Kral says families typically don't change lifestyle or diet after surgery, so that doesn't explain the outcome.
Instead, he says, the surgical bypass operation made the women's bodies less efficient at digesting and absorbing food, and lowered levels of sugar and fat in the blood. That, in turn, would reduce the number of calories delivered to the fetus to levels like those provided by a normal-weight mother, he said.
And the women's shedding of pounds before the pregnancy would also help, he said.
While scientists are still trying to explain just how obesity could be transmitted from the womb, it makes sense that a mother's obesity could affect her children's long-term weight, Waterland said. Cues in early life, including some in the womb, guide the development of a person's brain circuitry for controlling the balance between calories consumed and those burned away, he said. So a signal there could have a long-lasting impact.
Or, maybe such a signal predisposes the child to make more fat-storing cells, others said.
It's still not clear just what in the womb could create such effects — high levels of blood sugar and certain fatty acids are some leading candidates.
Waterland has found evidence it may have to do with how critical genes are regulated. Chemical tags attach to the chromosomes and act like dimmer switches to modulate how hard certain genes work.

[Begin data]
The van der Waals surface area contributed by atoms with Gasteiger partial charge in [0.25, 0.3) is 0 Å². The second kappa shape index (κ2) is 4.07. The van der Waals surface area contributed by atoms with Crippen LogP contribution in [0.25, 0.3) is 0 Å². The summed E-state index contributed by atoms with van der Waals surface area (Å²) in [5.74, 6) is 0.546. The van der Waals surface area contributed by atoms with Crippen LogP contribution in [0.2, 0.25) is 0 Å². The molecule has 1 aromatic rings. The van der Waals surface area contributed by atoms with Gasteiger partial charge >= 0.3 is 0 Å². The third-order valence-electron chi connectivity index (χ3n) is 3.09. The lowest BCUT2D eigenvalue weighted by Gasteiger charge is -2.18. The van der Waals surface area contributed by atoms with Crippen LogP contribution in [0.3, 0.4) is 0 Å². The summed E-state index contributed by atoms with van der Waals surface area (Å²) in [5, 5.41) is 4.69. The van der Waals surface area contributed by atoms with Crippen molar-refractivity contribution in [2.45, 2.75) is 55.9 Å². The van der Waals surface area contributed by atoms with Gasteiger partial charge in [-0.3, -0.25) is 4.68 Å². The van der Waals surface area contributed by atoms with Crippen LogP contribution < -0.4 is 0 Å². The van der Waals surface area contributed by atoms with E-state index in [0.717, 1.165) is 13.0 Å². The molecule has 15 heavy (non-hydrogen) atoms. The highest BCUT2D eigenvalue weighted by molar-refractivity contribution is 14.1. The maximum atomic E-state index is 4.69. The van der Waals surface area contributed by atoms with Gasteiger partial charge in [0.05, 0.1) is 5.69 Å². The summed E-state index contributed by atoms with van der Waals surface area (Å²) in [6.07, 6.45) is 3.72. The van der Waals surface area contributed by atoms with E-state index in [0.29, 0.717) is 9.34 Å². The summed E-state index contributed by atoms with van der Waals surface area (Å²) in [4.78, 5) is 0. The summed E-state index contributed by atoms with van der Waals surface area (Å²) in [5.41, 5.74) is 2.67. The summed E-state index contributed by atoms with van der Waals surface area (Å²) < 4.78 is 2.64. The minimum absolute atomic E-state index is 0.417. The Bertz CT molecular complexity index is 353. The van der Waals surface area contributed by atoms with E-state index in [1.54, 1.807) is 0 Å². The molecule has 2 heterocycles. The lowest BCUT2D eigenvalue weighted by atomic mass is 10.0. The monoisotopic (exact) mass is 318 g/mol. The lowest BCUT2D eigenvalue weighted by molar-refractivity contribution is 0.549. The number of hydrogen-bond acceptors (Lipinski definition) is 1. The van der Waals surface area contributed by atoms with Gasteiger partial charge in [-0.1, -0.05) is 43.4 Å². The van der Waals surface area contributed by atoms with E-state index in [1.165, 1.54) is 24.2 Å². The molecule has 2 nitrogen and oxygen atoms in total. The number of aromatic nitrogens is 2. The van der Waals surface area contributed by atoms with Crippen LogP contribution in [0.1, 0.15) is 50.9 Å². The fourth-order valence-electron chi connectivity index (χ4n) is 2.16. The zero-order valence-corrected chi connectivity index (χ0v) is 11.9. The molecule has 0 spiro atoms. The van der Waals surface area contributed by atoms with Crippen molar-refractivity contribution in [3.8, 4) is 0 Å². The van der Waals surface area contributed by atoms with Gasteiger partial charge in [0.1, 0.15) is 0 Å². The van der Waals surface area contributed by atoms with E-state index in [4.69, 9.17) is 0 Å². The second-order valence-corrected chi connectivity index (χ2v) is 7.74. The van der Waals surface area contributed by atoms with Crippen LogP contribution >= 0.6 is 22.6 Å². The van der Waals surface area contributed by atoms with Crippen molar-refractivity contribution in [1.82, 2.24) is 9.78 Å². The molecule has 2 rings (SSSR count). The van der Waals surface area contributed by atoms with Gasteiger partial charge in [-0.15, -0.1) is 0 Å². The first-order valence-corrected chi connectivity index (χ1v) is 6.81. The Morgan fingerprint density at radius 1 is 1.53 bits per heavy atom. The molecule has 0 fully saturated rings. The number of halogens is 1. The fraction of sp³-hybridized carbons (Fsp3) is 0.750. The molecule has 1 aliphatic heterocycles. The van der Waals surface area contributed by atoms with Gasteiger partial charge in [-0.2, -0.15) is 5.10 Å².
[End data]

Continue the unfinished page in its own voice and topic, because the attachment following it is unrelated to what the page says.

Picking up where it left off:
Waterland studied mice genetically prone to porkiness and found the fatter the mom, the heavier her offspring tended to be. But that effect was blocked when researchers fed pregnant mice a cocktail of substances that encourage the chemical tags to attach to the chromosomes.
What does that suggest? Maybe a mom's obesity somehow interferes with the regulation of certain genes, and the chemical cocktail overcame that, Waterland says.
Those genes might affect the offspring's long-term weight if they're involved in the brain's regulation of appetite and activity levels, Waterland proposes. He also says it's too soon to tell whether an obesity-blocking supplement could work in women as well as in the mice.
Once scientists identify the obesity signal, they may be able to recommend ways to suppress it, perhaps through diet or behavioral strategies.
In the meantime, experts say, obese women can take their own steps.
— Avoid pregnancy until you've lost weight. That's wise anyway, since obesity in pregnancy raises the risk of complications like diabetes, cesarean deliveries and stillbirth.
— If pregnant, hold down the weight gain during pregnancy. The Institute of Medicine recently recommended that an obese woman gain 11 to 20 pounds (five to nine kilograms), rather than the 25 to 35 pounds (11 to 16 kilograms) allowed for healthy women of normal weight.
— After giving birth, get down to a healthy body weight to prepare for the next pregnancy.
Dr. Laura Riley of Massachusetts General Hospital in Boston said she gets her patients' attention when she tells them their obesity could promote the same problem in their children.
"I'm a mother," Riley added. "Believe me, it caught my eye."